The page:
Editorial writer Anil Netto looks at 'Old vs New politics' in Malaysia. Parties that represent the past emphasise identity. But it is in economic inequalities that threaten national unity.
Kuala Lumpur (AsiaNews) – For young Malaysians, ethnicity and religion are increasingly less relevant to the country's social fabric, this according to Anil Netto (picture 2), an editorial writer specializing in human rights and socio-economic justice, speaking to AsiaNews.
"Although these two aspects continue to influence national politics,” Netto said, “the new generations are worried about other problems: finding a job after school or university, the high cost of living, the debts contracted for their education, buying a house, health care . . . To lead the country away from Islamist forces, the government must meet these concerns.” For the editorial writer, economic difficulties threaten national unity more than inter-ethnic relations.
"In everyday life," says Netto, "there are no particular tensions between the members of different ethno-religious groups. Rather, I see the widening gap between the haves and have-nots (40 per cent). In the latter, most are Muslims, and some harbour resentment.”
"Over the years, ethnic Muslim Malays have enjoyed state benefits and advantages. Not everyone, however, has enjoyed them in the same way, especially rural communities. Outside the cities, dissatisfaction is often fertile ground for politicians who use race and religion in election campaigns.” However, the current situation "is largely the product of what happened after the last general elections".
Three major coalitions ran in May 2018: the Barisan Nasional (BN) of the then Prime Minister Najib Razak; the Pakatan Harapan (PH) of current prime minister, 94-year-old Mahathir Mohamad; and the Gagasan Sejahtera (GS), a coalition of right-wing Islamist parties.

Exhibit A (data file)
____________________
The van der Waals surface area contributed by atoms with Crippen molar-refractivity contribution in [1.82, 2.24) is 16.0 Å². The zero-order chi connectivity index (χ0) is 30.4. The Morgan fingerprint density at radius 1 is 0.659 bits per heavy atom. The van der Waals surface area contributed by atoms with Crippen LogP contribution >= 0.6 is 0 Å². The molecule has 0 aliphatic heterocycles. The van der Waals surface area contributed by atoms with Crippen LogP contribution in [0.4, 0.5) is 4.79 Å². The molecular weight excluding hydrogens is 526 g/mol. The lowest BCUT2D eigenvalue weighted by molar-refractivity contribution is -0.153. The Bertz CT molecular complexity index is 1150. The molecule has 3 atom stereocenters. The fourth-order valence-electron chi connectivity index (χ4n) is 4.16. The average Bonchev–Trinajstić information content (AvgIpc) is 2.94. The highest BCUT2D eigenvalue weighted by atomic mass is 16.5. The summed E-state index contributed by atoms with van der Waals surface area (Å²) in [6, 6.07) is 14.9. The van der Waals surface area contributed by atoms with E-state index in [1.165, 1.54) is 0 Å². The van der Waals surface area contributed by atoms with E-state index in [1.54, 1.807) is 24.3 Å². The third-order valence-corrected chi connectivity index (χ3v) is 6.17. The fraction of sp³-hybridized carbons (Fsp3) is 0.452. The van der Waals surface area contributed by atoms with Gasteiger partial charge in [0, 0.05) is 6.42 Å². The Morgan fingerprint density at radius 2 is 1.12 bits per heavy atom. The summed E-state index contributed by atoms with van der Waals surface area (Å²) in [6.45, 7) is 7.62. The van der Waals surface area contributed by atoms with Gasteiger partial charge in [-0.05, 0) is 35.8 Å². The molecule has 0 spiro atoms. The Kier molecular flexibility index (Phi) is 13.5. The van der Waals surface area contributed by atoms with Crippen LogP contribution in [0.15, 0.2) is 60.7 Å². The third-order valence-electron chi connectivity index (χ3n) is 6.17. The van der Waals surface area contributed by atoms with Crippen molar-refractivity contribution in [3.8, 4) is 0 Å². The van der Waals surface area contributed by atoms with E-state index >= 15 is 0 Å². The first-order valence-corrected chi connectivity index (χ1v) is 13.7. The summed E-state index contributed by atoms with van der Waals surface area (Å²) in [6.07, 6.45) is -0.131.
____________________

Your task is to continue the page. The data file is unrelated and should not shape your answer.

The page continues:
In an upset, Mahathir beat his rivals, sending shockwaves through the parties that lead the losing coalitions: the Pertubuhan Kebangsaan Melayu Bersatu (United Malays National Organisation, UMNO) and the Parti Islam Se-Malaysia (Pan-Malaysian Islamic Party, PAS). Both used race against the winner, and recently formed an alliance.
"As you can guess from the names, these parties emphasise issues that are deeply felt in the country. They represent the past based on what we in Malaysia call ‘Old vs New politics’. The first is identity-based: ethnicity and religion. The second focuses on the participation of different groups in the country's future," Netto explained.
Yet, many Malaysians do not realise the danger posed by the growing influence of groups that promote a more right-wing view of Islam. "This threat,” he said, “is not stressed enough. We see manoeuvres that primarily affect the so-called ‘liberal voices’. The current government struggles to counter this trend; in part because it can count on the support of only 30 per cent of Muslim voters. The opposition gets 70 per cent instead.”
"What is happening is partly a global phenomenon, marked by the exploitation of race and religion to demonise others. Compared to other states however, in Malaysia there is also a religious bureaucracy that benefits from considerable funding and sometimes operates according to its own agenda.”
"In my opinion, the confrontation between past and future politics will continue in the coming years. It will be up to ordinary citizens to defend what they have achieved so far, first and foremost in terms of progress and change, and resist attempts by right-wing parties to go back to the past.”